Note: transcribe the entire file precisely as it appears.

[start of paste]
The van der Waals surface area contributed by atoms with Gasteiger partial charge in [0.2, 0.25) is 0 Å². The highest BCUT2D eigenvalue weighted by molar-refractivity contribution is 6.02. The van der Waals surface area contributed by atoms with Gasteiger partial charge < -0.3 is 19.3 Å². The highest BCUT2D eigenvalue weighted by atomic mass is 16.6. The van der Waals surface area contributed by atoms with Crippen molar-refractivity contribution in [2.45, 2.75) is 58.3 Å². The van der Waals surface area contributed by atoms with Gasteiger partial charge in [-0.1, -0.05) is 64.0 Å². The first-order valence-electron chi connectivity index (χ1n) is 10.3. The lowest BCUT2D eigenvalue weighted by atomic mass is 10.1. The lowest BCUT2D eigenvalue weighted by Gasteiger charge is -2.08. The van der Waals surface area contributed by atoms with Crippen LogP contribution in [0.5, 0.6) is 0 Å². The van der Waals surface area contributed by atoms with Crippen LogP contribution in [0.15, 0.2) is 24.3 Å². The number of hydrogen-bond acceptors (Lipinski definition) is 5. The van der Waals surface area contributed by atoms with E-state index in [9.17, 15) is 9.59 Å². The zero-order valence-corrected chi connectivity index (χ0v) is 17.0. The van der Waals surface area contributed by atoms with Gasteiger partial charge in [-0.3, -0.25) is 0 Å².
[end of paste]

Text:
The van der Waals surface area contributed by atoms with Gasteiger partial charge in [0.2, 0.25) is 0 Å². The highest BCUT2D eigenvalue weighted by molar-refractivity contribution is 6.02. The van der Waals surface area contributed by atoms with Gasteiger partial charge < -0.3 is 19.3 Å². The highest BCUT2D eigenvalue weighted by atomic mass is 16.6. The van der Waals surface area contributed by atoms with Crippen molar-refractivity contribution in [2.45, 2.75) is 58.3 Å². The van der Waals surface area contributed by atoms with Gasteiger partial charge in [-0.1, -0.05) is 64.0 Å². The first-order valence-electron chi connectivity index (χ1n) is 10.3. The lowest BCUT2D eigenvalue weighted by atomic mass is 10.1. The lowest BCUT2D eigenvalue weighted by Gasteiger charge is -2.08. The van der Waals surface area contributed by atoms with Crippen LogP contribution in [0.5, 0.6) is 0 Å². The van der Waals surface area contributed by atoms with Crippen LogP contribution in [0.15, 0.2) is 24.3 Å². The number of hydrogen-bond acceptors (Lipinski definition) is 5. The van der Waals surface area contributed by atoms with E-state index in [9.17, 15) is 9.59 Å². The zero-order valence-corrected chi connectivity index (χ0v) is 17.0. The van der Waals surface area contributed by atoms with Gasteiger partial charge in [-0.3, -0.25) is 0 Å².